Our own Rob Kapilow (well, he's been doing shows with us for quite some time, so he feels like family) undertook an interesting project a few years ago, a commission to create a work that is "a reflection of the enduring legacy of the Lewis and Clark expedition." But the commission from the St. Louis Symphony, the Louisiana Philharmonic and the Kansas City Symphony was not specific as to how this might be accomplished. For inspiration, Kapilow retraced Lewis and Clark's steps and began confronting what was for him a new world. Kapilow struggles with how to tell this new unexpected story, the story he finds most compelling, and which is largely untold; the story of Lewis and Clark from the perspective of today's native Americans.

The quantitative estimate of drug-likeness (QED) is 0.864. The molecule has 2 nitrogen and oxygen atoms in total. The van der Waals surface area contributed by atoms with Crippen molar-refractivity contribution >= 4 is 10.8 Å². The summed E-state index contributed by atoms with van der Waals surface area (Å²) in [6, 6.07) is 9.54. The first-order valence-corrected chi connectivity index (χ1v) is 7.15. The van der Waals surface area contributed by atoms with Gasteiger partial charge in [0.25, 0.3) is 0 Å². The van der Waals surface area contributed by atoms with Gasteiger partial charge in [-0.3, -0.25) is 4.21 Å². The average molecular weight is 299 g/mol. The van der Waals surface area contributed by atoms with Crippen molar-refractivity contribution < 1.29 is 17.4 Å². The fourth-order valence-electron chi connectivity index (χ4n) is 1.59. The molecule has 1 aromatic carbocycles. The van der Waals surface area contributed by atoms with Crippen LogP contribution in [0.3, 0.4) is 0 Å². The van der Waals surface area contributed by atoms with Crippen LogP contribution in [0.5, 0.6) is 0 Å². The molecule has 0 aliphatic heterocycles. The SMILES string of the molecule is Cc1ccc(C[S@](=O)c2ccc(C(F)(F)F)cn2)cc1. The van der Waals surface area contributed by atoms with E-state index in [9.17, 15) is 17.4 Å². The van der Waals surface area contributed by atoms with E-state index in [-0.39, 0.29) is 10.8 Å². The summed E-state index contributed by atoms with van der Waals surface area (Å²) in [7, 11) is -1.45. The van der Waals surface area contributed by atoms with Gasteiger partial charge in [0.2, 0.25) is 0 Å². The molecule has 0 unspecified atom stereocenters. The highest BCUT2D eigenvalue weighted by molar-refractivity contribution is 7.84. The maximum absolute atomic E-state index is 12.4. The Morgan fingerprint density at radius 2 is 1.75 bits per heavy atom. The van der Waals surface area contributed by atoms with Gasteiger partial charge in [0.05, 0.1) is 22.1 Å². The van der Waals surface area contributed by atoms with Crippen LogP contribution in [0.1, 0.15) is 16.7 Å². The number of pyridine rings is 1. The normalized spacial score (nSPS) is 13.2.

Together with Blackfeet Indian poet and language preservationist Darrell Robes Kipp, Kapilow creates a symphony and discovers a world of which he previously knew nothing, Kipp writes the libretto for Kapilow's symphony, and discovers a new direction in his own work of tribal preservation and possibility. Thus do these two unlikely partners begin the process of bridging the divide between worlds begun at the time of Lewis and Clark.
The film about this process, Summer Sun, Winter Moon, is now being shown on PBS stations across the country. the next showing's in the Boston area will be on November 6 on WGBX World. A complete schedule of showing in other locations is available here.
There is also this brief video made by the Blackfoot teenager Jesse Desrosier. Jesse also appears in the film: Diary of Jesse Desrosier
On another note, Rob Kapilow performs two versions of his acclaimed What Makes It Great? program in the 2009-2010 season:
What Makes It Great? Mendelssohn Octet
What Makes It Great? The Music of Cole Porter